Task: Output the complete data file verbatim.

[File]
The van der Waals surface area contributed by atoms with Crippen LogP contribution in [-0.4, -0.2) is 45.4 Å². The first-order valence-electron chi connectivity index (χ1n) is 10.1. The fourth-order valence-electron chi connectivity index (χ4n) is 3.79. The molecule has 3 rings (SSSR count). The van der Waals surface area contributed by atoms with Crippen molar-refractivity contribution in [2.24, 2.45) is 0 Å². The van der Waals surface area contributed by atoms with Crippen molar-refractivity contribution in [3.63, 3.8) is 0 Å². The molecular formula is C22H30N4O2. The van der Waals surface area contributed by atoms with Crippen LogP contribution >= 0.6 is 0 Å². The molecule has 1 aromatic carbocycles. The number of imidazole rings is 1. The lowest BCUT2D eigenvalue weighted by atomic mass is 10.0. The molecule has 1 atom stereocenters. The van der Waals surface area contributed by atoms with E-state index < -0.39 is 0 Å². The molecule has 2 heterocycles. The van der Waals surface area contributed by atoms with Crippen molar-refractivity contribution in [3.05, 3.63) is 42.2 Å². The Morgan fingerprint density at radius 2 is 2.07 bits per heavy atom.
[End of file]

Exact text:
The van der Waals surface area contributed by atoms with Crippen LogP contribution in [-0.4, -0.2) is 45.4 Å². The first-order valence-electron chi connectivity index (χ1n) is 10.1. The fourth-order valence-electron chi connectivity index (χ4n) is 3.79. The molecule has 3 rings (SSSR count). The van der Waals surface area contributed by atoms with Crippen molar-refractivity contribution in [2.24, 2.45) is 0 Å². The van der Waals surface area contributed by atoms with Crippen molar-refractivity contribution in [3.63, 3.8) is 0 Å². The molecular formula is C22H30N4O2. The van der Waals surface area contributed by atoms with Crippen LogP contribution >= 0.6 is 0 Å². The molecule has 1 aromatic carbocycles. The number of imidazole rings is 1. The lowest BCUT2D eigenvalue weighted by atomic mass is 10.0. The molecule has 1 atom stereocenters. The van der Waals surface area contributed by atoms with E-state index < -0.39 is 0 Å². The molecule has 2 heterocycles. The van der Waals surface area contributed by atoms with Crippen molar-refractivity contribution in [3.05, 3.63) is 42.2 Å². The Morgan fingerprint density at radius 2 is 2.07 bits per heavy atom.